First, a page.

U.S. jewelry designers and their ilk have to declare international sales during stints abroad. But things change after living in another country for a year
I am a jewelry designer with an online store and plans to live in Paris and sell wholesale and retail in Europe and Asia. Will I declare all international sales on my American tax records? Do I have to file taxes in Europe or Asia as well if I make sales there? —C.S., Boston
In its latest international tax fact sheet, released late last month, the Internal Revenue Service reminded self-employed Americans that they must include all their income—including income earned overseas—when they compute their net earnings from self-employment.
So yes, you and all U.S. citizens are subject to U.S. income taxes on your worldwide income. "It is possible, depending upon the exact circumstances, that you may be subject to state tax in Massachusetts as well," says Alan E. Weiner, CPA and partner emeritus at Holtz Rubenstein Reminick in Melville, N.Y. Check with your local accountant and the Massachusetts Department of Revenue for more information.
Foreign Earned Income Exclusion
After you've lived in France for a year, you may qualify for the Foreign Earned Income Exclusion, says Brad Hall, managing director of Hall & Co. CPA in Irvine, Calif. The IRS has information on the exclusion at its Web site.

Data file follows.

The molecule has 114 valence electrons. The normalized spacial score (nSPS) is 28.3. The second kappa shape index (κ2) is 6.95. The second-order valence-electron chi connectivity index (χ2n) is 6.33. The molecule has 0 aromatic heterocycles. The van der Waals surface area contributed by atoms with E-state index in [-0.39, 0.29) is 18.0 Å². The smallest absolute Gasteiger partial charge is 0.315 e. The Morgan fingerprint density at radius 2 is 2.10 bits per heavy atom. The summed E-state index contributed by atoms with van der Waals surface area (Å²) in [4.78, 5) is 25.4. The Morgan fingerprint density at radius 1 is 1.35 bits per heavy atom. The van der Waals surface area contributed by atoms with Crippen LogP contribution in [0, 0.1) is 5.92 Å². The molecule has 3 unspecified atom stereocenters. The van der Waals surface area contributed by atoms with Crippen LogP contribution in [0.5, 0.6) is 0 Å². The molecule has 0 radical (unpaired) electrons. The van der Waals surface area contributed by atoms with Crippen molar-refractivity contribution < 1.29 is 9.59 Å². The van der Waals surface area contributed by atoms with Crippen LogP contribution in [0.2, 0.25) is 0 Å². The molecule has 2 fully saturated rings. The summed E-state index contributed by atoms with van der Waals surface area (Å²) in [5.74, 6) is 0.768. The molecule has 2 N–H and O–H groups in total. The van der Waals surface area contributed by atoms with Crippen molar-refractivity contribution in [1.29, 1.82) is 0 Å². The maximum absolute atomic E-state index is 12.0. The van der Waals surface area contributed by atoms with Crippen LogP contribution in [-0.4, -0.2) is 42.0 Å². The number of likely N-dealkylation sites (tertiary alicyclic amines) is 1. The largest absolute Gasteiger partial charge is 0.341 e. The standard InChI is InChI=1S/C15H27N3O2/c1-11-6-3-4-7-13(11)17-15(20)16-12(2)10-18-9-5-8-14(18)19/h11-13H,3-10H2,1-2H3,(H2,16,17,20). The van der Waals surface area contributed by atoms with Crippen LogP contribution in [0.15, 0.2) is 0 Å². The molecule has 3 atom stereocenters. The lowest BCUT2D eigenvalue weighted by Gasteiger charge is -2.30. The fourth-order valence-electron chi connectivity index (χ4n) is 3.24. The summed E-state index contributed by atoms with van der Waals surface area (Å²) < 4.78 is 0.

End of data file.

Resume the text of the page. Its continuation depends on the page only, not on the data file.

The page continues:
"You'd qualify if you've been a bona fide resident of France for an uninterrupted period which includes an entire taxable year, or if you've been physically present in France for at least 330 full days during any period of 12 consecutive months," Hall says.
The exclusion includes foreign-earned salaries, wages, and business profits. It allows you to exclude up to $91,400 of that income when calculating your total income in 2009. That amount is expected to rise to $91,500 in 2010, Weiner says.
VAT and Import Taxes
In terms of the French tax system, both Weiner and Hall agree that you must file in France as a resident alien and you are likely to be subject to the French individual income tax, which is on a progressive rate schedule. It ranges from 5.5% to 40%, Weiner says.
"Consult with a French tax accountant for both income and VAT (value-added tax) taxes when you are in Paris," Weiner recommends. "The income tax—but not other taxes like the VAT—that you pay to the French government will be partially creditable against your U.S. income tax, so as to avoid double taxation."
Sales to other European and Asian countries may incur import taxes in those countries, but if you sell only from your base in France, you probably don't have to concern yourself with paying income taxes in those countries, Hall says.